Garaj Mahal, The Lions Den, New York, NY- 10/12
At over a year, Garaj Mahal’s break from NYC (from the Northeast in general) shows has been nothing short of way too long. It seems that bad booking has plagued the band, which frequents and thrives in other regions. Here they play odd venues, small venues and usually without any publicity. Still they were back in the Big Apple, landing at The Lion’s Den on a Thursday night.
Mahalics will tell you, and not without merit, that no band varies as much in approach and style from night to night, and the first set of the Lion’s Den gig was weighty with jazz tendencies- lengthy solos being passed about with quiet interludes between each. The opening “Down in the Basement” was the anomaly, a raging, aggressive version of the new tune that matched the vibe of the West Village streets outside. The band then crept slowly into “Be Dope”, the quintessential GM workout vehicle- you can judge any given show by its “Be Dope”. Each member offered a distinct part of a groove, none quite synching up with the others until Fareed Haque’s bouncing rhythm, always in the fore, rallied the troops. In the song proper, keyboardist Eric Levy took a stroll ranging from harsh, swaggering steps to comfy gospel brightness before passing the lead to a low, pensive Fareed. The keys/guitar solos, however, were entirely overshadowed by Alan Hertz’s absolutely devastating barrage of drum breakdowns.
“The Shadow” belied its odd time signature and crazed syncopation to go dance trancey with Hertz and bassist Kai Eckhardt, Fareed lacing and racing through the structures. A beautiful bass solo late in the song drew down to another quietish moment, the calm before a percussion charged explosion of sound.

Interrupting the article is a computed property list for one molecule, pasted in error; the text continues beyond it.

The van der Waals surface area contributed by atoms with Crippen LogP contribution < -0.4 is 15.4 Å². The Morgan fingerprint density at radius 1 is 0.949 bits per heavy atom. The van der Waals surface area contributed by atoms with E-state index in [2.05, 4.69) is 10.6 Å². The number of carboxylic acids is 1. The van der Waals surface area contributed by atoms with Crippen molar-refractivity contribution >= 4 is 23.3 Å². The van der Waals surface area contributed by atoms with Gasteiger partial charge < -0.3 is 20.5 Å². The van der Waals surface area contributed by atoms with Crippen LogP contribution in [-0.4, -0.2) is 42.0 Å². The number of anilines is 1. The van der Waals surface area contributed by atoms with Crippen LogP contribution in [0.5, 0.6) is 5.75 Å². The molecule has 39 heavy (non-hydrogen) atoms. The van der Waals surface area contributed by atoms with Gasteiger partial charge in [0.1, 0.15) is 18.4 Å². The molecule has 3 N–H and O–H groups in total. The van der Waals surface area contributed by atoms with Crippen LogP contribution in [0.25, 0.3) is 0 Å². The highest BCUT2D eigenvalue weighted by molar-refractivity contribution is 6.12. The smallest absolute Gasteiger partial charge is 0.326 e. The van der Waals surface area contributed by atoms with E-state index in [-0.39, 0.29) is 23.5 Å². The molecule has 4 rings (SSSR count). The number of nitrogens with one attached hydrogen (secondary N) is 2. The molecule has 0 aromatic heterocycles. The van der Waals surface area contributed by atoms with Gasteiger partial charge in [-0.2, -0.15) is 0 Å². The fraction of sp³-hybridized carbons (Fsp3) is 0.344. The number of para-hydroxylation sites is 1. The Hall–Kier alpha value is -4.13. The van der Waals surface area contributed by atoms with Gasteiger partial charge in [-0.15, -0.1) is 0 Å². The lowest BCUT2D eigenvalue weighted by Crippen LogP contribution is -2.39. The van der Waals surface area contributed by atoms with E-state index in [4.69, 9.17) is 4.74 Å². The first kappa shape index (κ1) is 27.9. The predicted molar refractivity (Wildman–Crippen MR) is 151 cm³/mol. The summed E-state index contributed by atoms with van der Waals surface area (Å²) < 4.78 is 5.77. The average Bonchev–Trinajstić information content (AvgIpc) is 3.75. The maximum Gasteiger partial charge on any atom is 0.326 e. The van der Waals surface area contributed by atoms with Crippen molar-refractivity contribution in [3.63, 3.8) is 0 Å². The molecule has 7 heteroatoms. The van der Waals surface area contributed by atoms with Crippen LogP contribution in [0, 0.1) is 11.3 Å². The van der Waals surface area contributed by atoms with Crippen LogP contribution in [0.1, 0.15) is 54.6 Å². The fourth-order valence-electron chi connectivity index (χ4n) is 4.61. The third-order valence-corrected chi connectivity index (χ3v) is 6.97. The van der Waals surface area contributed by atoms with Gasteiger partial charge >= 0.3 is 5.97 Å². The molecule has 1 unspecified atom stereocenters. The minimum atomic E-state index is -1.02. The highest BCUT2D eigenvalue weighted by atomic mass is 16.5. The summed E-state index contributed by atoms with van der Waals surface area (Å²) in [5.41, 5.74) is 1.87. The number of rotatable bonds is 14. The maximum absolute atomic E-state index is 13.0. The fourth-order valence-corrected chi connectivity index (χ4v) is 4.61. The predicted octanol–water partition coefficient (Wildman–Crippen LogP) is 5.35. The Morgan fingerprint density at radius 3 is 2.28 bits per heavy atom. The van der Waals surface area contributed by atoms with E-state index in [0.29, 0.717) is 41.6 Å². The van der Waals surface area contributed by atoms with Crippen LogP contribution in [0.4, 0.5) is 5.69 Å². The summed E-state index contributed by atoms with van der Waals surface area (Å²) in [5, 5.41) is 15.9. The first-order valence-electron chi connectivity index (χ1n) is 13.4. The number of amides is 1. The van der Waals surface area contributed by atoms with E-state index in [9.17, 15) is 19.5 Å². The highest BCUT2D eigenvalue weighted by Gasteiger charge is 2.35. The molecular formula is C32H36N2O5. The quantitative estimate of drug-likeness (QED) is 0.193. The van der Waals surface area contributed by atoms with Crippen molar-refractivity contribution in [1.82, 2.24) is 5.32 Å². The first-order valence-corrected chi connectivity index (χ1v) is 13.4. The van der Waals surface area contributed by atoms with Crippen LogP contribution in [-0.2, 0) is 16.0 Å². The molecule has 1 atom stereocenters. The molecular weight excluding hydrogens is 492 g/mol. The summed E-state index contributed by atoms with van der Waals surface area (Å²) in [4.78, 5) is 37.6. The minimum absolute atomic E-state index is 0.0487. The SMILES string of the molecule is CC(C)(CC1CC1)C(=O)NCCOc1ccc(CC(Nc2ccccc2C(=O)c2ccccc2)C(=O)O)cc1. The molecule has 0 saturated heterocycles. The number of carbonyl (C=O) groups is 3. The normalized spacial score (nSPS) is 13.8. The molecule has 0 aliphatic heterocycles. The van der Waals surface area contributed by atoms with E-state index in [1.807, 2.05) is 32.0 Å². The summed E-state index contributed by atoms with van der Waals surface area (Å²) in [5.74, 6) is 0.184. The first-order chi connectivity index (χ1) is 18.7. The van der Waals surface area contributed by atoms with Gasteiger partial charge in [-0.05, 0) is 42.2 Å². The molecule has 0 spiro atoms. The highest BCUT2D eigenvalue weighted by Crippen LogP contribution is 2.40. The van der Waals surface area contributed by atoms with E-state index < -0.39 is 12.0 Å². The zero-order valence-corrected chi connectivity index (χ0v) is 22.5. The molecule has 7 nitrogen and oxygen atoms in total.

For the “Hindi Gumbo” closer, Fareed strapped on the guitar and cut into a nice intro, the band backing him with a simultaneously jazzy and primal beat. The unique instrument would resurface at the end of the second set for “Gulam Sabri”, the resonating strings humming its player rocked and twisted while racing up and down the frets, drawing the song to a close. Yet the tune just didn’t reach that epic status that so often hovers in its aura; the parts- the warm, rich bass solo early on and the Judaic keys lead that looked back at the preceding Zappa style “Isaac and Ishmael”- didn’t quite flow. It was good, but not great, which summed up the night.
What was great was the back to back “7-Up” and “God Rest Ye Merry Gentlemen” that opened set two. When Garaj Mahal is at its best, it’s a truly egoless band where each member is as only as good and responsive as every other member- and every member is real, real good, and ultimately responsive. They can explore places that other bands only look at. The first jam in “7-Up” had Levy at the reins and quickly built up a huge head of steam- everything seemed to fit. After a bridge, Fareed was up off his stool, tapping pedals and arching his back, glowing in all his guitar hero glory. But it was only then that the band shifted gears, dropped the song and launched out into the space funk- rolling and effortless and beautiful. At some point the guitarist tried to dislodge the groove, but Alan was slow to respond- their interactions that night, as always, so engaging. Instead, Fareed adapted with screeches and squeals, pushing the music to be more fully itself before the song bubbled up to a close. Drawing on that same energy, Alan called, “Maybe they want some Christmas music,” and set the course for a thick, gratifying version of “God Rest Ye” shot through with Kai’s rumbly warmth and crisp guitar licks that spiraled with echoes near the end. It was a fine thing to have rattling around in my head when I awoke the next morning.